Social work is a complex undertaking. Besides familiar practice dilemmas (Braye and Preston-Shoot 1992a) such as care versus control; rights versus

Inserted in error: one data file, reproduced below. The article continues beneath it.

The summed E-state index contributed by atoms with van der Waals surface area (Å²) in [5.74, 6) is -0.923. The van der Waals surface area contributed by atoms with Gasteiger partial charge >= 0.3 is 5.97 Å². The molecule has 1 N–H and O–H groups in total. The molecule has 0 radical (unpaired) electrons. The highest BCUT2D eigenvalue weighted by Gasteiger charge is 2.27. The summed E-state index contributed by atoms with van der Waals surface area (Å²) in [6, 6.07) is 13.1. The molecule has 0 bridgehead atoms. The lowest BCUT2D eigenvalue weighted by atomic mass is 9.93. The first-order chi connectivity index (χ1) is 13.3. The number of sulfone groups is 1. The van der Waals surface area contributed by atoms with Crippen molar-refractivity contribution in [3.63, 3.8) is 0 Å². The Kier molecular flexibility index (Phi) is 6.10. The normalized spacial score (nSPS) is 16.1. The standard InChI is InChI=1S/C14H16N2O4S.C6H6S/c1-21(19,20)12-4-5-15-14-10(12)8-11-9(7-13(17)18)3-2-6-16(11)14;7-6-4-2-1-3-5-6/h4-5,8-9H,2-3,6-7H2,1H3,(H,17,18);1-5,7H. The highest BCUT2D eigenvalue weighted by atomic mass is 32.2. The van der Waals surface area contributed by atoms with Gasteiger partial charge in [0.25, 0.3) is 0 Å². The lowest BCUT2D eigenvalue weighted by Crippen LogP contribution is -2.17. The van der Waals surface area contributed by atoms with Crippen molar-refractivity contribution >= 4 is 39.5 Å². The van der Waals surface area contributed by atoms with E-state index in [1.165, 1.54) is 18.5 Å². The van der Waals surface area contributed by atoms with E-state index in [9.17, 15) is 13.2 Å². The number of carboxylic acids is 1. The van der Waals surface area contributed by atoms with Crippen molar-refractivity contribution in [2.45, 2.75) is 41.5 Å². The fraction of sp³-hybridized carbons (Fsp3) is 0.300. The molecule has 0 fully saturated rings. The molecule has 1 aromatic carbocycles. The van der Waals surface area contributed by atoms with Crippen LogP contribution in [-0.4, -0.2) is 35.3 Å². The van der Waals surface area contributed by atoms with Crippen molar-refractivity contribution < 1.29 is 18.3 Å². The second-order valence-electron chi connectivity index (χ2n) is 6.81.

risks; and needs versus resources, it can present conflicts between professional judgement and agency policy. It can involve conflicting views within a family or group, or between them and practitioners. Disagreements between users and workers about targets for change and/or how to achieve them can originate in workers’ assumptions about needs, class, poverty, gender and problemsolving; or from users experiencing ‘clienthood’ as a state while workers perceive it as a transition (Phillimore 1982). Social work frequently involves anxiety in the face of chaotic situations, together with choices about where to intervene, how, when and with whom. Many users are victims of oppression and inequalities, yet services frequently individualize users’ problems rather than challenge the social attitudes and structures in which discrimination is rooted.